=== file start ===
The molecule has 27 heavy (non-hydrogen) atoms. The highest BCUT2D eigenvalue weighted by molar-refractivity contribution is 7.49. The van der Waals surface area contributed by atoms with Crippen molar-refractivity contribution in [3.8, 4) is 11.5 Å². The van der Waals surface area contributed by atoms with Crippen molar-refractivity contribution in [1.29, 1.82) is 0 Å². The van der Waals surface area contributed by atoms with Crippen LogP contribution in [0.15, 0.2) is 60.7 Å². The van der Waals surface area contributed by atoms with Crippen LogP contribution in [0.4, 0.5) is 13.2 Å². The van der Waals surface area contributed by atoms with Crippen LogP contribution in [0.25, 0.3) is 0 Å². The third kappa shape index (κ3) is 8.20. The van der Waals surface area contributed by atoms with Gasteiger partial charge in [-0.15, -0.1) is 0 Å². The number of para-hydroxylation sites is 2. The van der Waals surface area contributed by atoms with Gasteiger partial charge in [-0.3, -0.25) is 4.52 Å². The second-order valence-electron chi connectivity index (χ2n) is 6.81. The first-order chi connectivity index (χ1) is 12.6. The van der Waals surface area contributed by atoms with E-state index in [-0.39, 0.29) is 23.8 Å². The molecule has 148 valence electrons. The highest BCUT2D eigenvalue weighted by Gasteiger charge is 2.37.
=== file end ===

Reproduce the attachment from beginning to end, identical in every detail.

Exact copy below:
The molecule has 27 heavy (non-hydrogen) atoms. The highest BCUT2D eigenvalue weighted by molar-refractivity contribution is 7.49. The van der Waals surface area contributed by atoms with Crippen molar-refractivity contribution in [3.8, 4) is 11.5 Å². The van der Waals surface area contributed by atoms with Crippen molar-refractivity contribution in [1.29, 1.82) is 0 Å². The van der Waals surface area contributed by atoms with Crippen LogP contribution in [0.15, 0.2) is 60.7 Å². The van der Waals surface area contributed by atoms with Crippen LogP contribution in [0.4, 0.5) is 13.2 Å². The van der Waals surface area contributed by atoms with Crippen LogP contribution in [0.25, 0.3) is 0 Å². The third kappa shape index (κ3) is 8.20. The van der Waals surface area contributed by atoms with Gasteiger partial charge in [-0.15, -0.1) is 0 Å². The number of para-hydroxylation sites is 2. The van der Waals surface area contributed by atoms with Gasteiger partial charge in [-0.3, -0.25) is 4.52 Å². The second-order valence-electron chi connectivity index (χ2n) is 6.81. The first-order chi connectivity index (χ1) is 12.6. The van der Waals surface area contributed by atoms with E-state index in [-0.39, 0.29) is 23.8 Å². The molecule has 148 valence electrons. The highest BCUT2D eigenvalue weighted by Gasteiger charge is 2.37.